VALAVANIS OPEN HOUSE DEMO- VALAVANIS

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VALAVANIS OPEN HOUSE DEMO- VALAVANIS

Post  William N. Valavanis on Mon Sep 05, 2011 2:52 am

Bill Valavanis worked on an old RAF Dwarf Scots pine for Sunday's demonstration. It was trained by Steve Kozlowski from a young seedling he purchased from me in the early 1970s. He did a great job growing and training it. Now, in my collection it was my turn to refine the design.

The first two branches are very heavy and needed to be lowered. Before lowering they were wired so they would not be disturbed after lowering. There are several different methods for lowering the heavy branches. I used a sharp Masakuni bonsai chisel and made a cut on the upper part of the branch. After pulling the branch down, several small stones were inserted into the cut to keep it in the desired position. This was instead of using guy wires. Then Japanese Cut Paste was put in the crack filling in the hold and small rocks. Then, small pieces of bark were pressed into the Cut Paste.

After lowering the first two branches the remaining tree was wired. Doug McDade and Marc Arpag assisted with the wiring. Then the tree was adjusted for form. The small twigs were not wired because of time. The entire demonstration only took 1 1/2 hours.

Then the top was removed. A pointed top suggests a young tree, while a rounded crown presents the feeling of an old mature tree.

Finally, we wrestled to remove the tree from the container. Then we cut the roots on the side only so I could show the audience how a different shaped container makes a difference in the feeling of the bonsai. The deeper container was finally selected because of the age and history of the container.

Later on this week the tree will be transplanted into the new old container.

Bill


RAF Dwarf Scots Pine grown from a seedling purchased by Steve Kozlowski from Valavanis in the early 1970's



Bill explaining the design of the bonsai



A sharp Japanese Masakuni Bonsai Chisel was used to make a cut on the top of the heavy branch to lower it



Cut Paste was inserted into the cut



After lowering the two heavy branches the remaining tree was wired with the assistance of Doug McDade and Marc Arpag



Wired bonsai showing pointed crown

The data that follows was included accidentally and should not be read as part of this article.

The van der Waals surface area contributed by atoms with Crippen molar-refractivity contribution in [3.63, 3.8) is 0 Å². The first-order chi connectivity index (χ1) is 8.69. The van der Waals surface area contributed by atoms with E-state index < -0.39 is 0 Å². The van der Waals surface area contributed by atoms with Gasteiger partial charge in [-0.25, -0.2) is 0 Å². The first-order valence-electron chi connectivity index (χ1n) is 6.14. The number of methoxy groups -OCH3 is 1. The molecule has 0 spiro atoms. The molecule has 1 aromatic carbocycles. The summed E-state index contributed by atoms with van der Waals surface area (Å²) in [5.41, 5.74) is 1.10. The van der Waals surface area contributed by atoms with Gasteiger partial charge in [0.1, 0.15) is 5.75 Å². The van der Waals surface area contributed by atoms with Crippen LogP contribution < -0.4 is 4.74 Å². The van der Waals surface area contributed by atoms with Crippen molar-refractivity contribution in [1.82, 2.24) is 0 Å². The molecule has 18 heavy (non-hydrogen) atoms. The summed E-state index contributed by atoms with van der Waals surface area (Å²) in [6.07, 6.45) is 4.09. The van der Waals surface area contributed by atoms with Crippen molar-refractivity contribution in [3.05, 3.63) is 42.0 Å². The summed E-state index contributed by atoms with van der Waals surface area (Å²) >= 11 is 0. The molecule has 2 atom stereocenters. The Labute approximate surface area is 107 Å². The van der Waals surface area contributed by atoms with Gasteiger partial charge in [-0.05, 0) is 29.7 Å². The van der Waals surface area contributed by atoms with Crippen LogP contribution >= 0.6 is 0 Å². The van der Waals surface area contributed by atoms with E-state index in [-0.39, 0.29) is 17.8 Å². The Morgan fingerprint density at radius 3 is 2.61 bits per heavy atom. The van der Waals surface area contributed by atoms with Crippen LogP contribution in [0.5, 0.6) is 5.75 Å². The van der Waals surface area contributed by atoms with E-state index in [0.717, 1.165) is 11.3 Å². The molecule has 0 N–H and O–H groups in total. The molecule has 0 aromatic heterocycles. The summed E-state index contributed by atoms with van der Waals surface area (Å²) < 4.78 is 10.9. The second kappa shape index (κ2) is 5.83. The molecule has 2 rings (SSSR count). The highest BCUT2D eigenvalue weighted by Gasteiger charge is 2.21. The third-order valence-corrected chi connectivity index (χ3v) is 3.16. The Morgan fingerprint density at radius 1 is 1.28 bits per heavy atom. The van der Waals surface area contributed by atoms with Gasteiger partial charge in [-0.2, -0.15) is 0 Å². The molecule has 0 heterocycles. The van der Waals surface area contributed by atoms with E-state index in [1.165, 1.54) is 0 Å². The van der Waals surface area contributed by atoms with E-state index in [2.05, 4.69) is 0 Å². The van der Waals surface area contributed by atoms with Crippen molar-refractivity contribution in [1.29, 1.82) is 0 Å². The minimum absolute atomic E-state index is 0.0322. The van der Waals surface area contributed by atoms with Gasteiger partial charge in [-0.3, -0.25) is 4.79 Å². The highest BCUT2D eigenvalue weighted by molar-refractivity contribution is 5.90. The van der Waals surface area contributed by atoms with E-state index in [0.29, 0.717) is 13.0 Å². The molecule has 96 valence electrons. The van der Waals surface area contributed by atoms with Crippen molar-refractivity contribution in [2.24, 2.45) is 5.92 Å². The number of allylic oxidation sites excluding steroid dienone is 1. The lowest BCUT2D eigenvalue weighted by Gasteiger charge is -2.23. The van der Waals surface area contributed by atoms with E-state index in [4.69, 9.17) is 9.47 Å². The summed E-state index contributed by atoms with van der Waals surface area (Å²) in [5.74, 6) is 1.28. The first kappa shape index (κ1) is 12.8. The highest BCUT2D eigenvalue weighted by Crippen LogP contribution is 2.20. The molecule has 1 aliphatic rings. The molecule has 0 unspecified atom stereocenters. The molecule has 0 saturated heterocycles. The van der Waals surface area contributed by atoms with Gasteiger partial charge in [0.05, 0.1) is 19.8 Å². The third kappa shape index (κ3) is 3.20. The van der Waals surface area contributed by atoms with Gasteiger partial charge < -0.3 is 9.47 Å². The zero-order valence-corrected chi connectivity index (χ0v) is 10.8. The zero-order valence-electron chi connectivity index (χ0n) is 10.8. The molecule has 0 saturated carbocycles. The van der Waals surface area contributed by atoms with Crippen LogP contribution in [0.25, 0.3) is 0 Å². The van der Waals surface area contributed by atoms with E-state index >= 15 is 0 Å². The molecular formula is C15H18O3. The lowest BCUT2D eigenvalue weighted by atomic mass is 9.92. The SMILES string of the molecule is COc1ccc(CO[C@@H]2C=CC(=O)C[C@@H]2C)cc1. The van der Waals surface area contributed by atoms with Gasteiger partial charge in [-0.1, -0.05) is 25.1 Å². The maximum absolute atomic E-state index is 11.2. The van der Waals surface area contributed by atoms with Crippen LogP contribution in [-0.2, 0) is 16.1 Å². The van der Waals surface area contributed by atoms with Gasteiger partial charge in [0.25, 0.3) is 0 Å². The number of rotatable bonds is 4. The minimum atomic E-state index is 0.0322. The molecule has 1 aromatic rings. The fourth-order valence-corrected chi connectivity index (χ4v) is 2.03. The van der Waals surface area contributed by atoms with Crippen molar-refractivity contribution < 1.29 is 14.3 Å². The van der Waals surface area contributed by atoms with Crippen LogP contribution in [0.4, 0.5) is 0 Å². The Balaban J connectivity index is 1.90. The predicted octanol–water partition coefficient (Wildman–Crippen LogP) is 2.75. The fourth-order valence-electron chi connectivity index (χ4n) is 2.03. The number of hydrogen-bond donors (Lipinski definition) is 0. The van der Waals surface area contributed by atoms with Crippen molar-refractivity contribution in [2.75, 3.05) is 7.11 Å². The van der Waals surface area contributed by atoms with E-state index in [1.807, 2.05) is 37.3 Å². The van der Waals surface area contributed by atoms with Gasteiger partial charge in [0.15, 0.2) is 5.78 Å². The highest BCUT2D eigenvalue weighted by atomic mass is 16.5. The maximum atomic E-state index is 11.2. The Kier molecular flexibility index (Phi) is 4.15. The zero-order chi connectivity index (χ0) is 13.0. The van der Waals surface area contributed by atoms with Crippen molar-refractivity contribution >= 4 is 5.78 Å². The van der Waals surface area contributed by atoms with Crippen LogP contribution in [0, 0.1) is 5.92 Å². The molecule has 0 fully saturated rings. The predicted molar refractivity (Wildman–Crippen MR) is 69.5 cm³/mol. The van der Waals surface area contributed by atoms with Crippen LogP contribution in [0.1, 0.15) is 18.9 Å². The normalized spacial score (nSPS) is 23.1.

Pruning the pointed crown



The pruned pointed crown



Unpotting the bonsai



Removing two sides (back and front) of the rootball with a Sawzall



A possible future container



The final container selection



William N. Valavanis
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Re: VALAVANIS OPEN HOUSE DEMO- VALAVANIS

Post  drgonzo on Mon Sep 05, 2011 3:01 am

Thank you for posting these Bill! Interesting that you decided to notch from the top and not below the branch. The removal of the pointed apex really did a lot, much more than you might think when contemplating the idea, I will consider (or reconsider) a particular pointed top on one of my trees in light of this.
-Jay

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Re: VALAVANIS OPEN HOUSE DEMO- VALAVANIS

Post  coh on Mon Sep 05, 2011 3:49 am

Great demos by both of you! Very informative. Thanks so much for the nice "bonsai weekend".

Chris

coh
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Re: VALAVANIS OPEN HOUSE DEMO- VALAVANIS

Post  Pavel Slovák on Mon Sep 05, 2011 7:33 am

Hi Wliam

Very nice tree and great job. I think that the new pot will be very good.
Congratulations.
Gretings Pavel

Pavel Slovák
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Re: VALAVANIS OPEN HOUSE DEMO- VALAVANIS

Post  peter krebs on Mon Sep 05, 2011 9:01 am

Hello William

Pictures to dream






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Re: VALAVANIS OPEN HOUSE DEMO- VALAVANIS

Post  peter krebs on Mon Sep 05, 2011 9:05 am







Best wishes
Peter
_____________________________________________
THE WORLD OF THE POT: http://www.peter-krebs.de/

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Pot history?

Post  Todd Ellis on Tue Sep 06, 2011 12:59 am

Hi Bill,
Beautiful tree and great transformation. I learned much from this post!
Would you mind sharing the history of the pot you selected?
Best,
Todd

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Re: VALAVANIS OPEN HOUSE DEMO- VALAVANIS